Brian Webb of Hey Joe! Filipino Street Food on Why He Loves Filipino Food and His Bad-Ass Personal Mantra
Lauren Saria Brian Webb of Hey Joe!
Hey Joe! Filipino Street Food
This is part one of our interview with Brian Webb of Hey Joe! Filipino Street Food. The food truck hit the streets right as the food truck craze took off in Phoenix and has been bringing the cuisine of the southeast Asian island nation to Valley diners ever since. Today, Webb talks about why an Irish chef chose Filipino cuisine and how he ended up moving from white tablecloths to the stifling heat of a tiny, mobile kitchen. Don't forget to come back Tuesday when he talks about the "highly regional cuisine" he cooks and Filipino eats as the next big thing.
Filipino food isn't exactly known as a sexy cuisine. Brian Webb, owner and chef of Hey Joe! Filipino Street Food knows that all too well, and he's not very happy about it.
"I just think that's bullshit," he says matter-of-factly.
For an Irish guy, he's passionate about this kind of food. And through his food truck he tries to open eyes to the universal appeal of the island nation's cuisine. In fact, the idea for a truck only came after he realized he wanted to find a way to bring Filipino food to the masses.
"The food truck has always been more of a vessel," Webb says. "I love having the truck, but it has its limitations."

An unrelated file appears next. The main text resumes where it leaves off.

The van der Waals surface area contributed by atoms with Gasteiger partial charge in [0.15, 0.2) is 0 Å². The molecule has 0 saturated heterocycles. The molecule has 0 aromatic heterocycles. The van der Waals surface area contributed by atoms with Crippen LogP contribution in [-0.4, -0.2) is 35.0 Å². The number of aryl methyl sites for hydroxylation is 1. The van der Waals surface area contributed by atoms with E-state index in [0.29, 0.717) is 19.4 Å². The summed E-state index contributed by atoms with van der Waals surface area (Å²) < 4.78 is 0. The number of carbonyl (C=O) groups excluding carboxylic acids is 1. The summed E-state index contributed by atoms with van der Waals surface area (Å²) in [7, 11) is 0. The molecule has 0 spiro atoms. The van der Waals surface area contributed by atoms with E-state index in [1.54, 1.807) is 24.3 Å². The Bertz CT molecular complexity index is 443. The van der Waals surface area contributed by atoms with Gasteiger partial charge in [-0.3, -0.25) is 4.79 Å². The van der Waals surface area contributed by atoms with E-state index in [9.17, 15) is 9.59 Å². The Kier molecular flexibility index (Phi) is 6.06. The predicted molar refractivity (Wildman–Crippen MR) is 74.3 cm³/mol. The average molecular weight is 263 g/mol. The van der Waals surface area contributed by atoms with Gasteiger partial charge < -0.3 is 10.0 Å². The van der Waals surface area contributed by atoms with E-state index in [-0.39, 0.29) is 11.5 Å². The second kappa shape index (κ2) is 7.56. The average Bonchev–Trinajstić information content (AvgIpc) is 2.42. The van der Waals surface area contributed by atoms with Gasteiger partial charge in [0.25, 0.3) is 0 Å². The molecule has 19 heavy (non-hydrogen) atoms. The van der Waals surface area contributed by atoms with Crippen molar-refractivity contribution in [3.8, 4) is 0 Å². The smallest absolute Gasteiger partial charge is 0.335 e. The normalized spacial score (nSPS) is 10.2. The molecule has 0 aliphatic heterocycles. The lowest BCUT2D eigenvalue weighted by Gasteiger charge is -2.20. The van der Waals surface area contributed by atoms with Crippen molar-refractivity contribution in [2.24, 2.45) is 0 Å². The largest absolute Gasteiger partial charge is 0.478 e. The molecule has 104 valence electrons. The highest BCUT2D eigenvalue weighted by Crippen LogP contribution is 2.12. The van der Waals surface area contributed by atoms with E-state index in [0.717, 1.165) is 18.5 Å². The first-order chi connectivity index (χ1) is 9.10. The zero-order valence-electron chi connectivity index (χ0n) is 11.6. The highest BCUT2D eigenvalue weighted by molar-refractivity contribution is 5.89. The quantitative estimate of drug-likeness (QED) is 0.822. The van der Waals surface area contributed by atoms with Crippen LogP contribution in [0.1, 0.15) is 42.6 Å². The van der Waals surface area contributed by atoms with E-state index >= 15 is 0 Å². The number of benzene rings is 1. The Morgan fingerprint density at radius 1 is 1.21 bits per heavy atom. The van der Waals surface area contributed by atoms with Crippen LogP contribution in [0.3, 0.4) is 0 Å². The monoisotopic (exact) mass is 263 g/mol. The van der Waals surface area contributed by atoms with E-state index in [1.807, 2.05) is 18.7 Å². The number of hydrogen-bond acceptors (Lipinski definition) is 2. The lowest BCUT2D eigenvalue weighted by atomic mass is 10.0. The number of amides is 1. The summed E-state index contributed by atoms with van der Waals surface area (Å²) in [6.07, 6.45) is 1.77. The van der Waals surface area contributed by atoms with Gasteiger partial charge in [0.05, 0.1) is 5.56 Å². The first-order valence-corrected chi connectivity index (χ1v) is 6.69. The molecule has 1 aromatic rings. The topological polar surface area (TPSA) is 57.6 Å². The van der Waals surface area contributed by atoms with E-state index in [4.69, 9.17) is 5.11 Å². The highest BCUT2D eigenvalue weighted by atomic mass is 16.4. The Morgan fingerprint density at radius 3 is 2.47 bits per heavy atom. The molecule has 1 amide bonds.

Prior to jumping into the mobile food business, Webb worked in fine dining around the Valley. And before that, he worked for an electronics company. When he realized the thousands of dollars in commission were doing nothing to excite his passions, he began to consider a career change. He figured he'd always liked barbecuing and thought maybe he'd open up a deli. So he went to culinary school.
He'll tell you now how "green" he was when he started at Scottsdale Culinary Institute. The very first day introduced him to foie gras and exotic mushrooms. Just like that, he had a whole new appreciation for food.
Upon graduating, he landed a job doing the type of fine dining you seldom see these days at the Latitude 30 restaurant at the former Pointe South Mountain Resort (now the Arizona Grand). He worked for a while as a saucier and then on the grill, learning and experimenting in the resort environment where upscale cuisine, as a necessary amenity, can truly be explored.
"It was good in the beginning, but that type of food is really dead now," he says referring to the elaborate upscale dining and French-style brigade kitchen structure.
So he left that gig and went on to help open Pure Sushi in North Scottsdale, and then worked for a while at LGO Hospitality's now-defunct Radio Milano. It was while working at Radio Milano that a chain of fortuitous events (at least, they seem fortuitous now) set him on the road to food truck ownership.